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Common Fee and Payment Structures for Wedding Businesses


Different ways you can get paid for your services


When you think back to the moment you decided to start a business, what did you spend the most time stressing over? Maybe it was wondering about how you were going to book your first client. Maybe you spent weeks thinking about what your services would include. Maybe your first order of business was securing your Instagram handle. And, with all the very important things you need to think about when getting a wedding business off the ground, figuring out how you actually get paid should be near the top of the list. So, today we wanted to talk about the different ways wedding pros charge for services and invoice their couples. Read on to learn about the most common fee and payment structures used in the wedding industry and use what you see to figure out the best payment plan for you.

Fee structures to consider

After you have thought about how you are going to price your services, the next step is to figure out what your fee structure is going to be. (A fee structure essentially describes how you charge for your services.) And, in the wedding industry, there are four common types:

  • Flat, project or package rates
  • Per product rates
  • Percentage rates
  • Hourly rates

Each is great for different reasons and the one that might work best for you is dependent on your business and service. But, if you are curious about what types of wedding businesses use each, here is what we often see. 

  • Venues, florists, photographers, wedding planners, stationery designers, live bands, and DJs often price their services as a flat, project or package rate. Caterers often follow a similar structure but break the fee down by guest
  • Rental companies (furniture, linens, tabletop, tents, etc.) are usually priced per product or item
  • Full service wedding planners sometimes charge percentage rates when working with couples who have wedding budgets over $100,000
  • Wedding coordinators, photographers, and catering teams usually charge hourly rates depending on the service and extra team members they might be bringing on 


Pro-tip: It is common for wedding business owners to start with one type of fee structure and change to another in the future. So, if you feel like what you started with is no longer helping you achieve your goals, it is okay to make a change at any time.


Payment structures to consider

The next step to finalizing how you are going to get paid by your clients is to decide on a payment structure. (A payment structure essentially defines when you are going to get paid.) This is an important detail to think about because it helps you manage your budget by creating consistency in when money is coming into your business. There are lots of ways you can structure payments and pace client invoices, but here are the ways we commonly see it done in the wedding industry:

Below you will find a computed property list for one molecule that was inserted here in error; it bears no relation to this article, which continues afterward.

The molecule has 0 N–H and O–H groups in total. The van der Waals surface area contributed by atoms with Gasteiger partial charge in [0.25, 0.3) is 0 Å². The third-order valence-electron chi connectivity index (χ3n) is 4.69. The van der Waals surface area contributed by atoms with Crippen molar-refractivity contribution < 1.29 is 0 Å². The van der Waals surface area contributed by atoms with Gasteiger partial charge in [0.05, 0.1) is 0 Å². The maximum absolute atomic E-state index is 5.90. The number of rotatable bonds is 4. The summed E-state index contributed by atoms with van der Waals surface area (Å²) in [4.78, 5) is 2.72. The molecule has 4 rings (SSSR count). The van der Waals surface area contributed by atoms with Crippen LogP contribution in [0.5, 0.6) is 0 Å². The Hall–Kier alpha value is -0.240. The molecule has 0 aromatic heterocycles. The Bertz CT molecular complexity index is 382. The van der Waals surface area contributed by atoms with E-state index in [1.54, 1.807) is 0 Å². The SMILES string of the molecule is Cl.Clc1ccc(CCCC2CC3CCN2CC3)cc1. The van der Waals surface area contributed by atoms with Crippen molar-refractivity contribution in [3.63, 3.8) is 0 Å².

• Pay in full at the start or end of the project
  • Deposit at contract signing and final balance due 
  • Deposit at contract signing, mid-project payment, and final balance due
  • Invoices scheduled at regular intervals (often monthly)

There are pros and cons to each type of payment structure, so you should consider a few things before choosing one for your wedding business. There is no right or wrong answer—this is about finding the one that will help you manage your finances in a way that is convenient for your clients, protects you and is best for your cash flow. 


Will the final balance be due before the event, at the event or after the event? Collecting final payments before your client’s actual wedding day can be great in terms of getting yourself paid on-time (and avoiding any need to chase down a final payment after your client has gone on their honeymoon) but it can also create some anxiety for the clients as the services have not been completely rendered. On the flip side, some couples might much prefer to not have to worry about bringing checks to their wedding—though that can create a situation where you are dealing with bounced checks or declined cards after you have rendered all of your contracted services. 

What percentage will you charge for deposits and mid-project payments? This is where you can greatly influence your cash flow as a wedding business owner. And, depending on how you are with budgeting, you should pick percentages that will help keep you flush with cash. For some, that is charging a 50% deposit at the signing of a contract—for others it might only be 20%. The most important thing to consider here is what it costs to operate your business along with what you need every month to pay your bills (and yourself).


Pro-tip: Have a credit card on file for any additional time or charges the client becomes responsible for on the wedding day and have late payment fees clearly mapped out in your contract.


Feeling more confident about how you are going to structure your fees and payments? Let’s make sure you keep on track to grow your business every year too! Be sure to read this piece and learn why you should be raising your prices every year next.


Please note: WeddingPro and the materials and information it contains are not intended to, and do not constitute, financial or tax advice and should not be used as such. You should always consult with your financial and tax advisors about your specific circumstances. This information contained herein is not necessarily exhaustive, complete, accurate or up to date and we undertake no responsibility to update. In addition, we do not take responsibility for information contained in any external links, over which we have no control.


Photo Credit: Vladimir Sukhachev/

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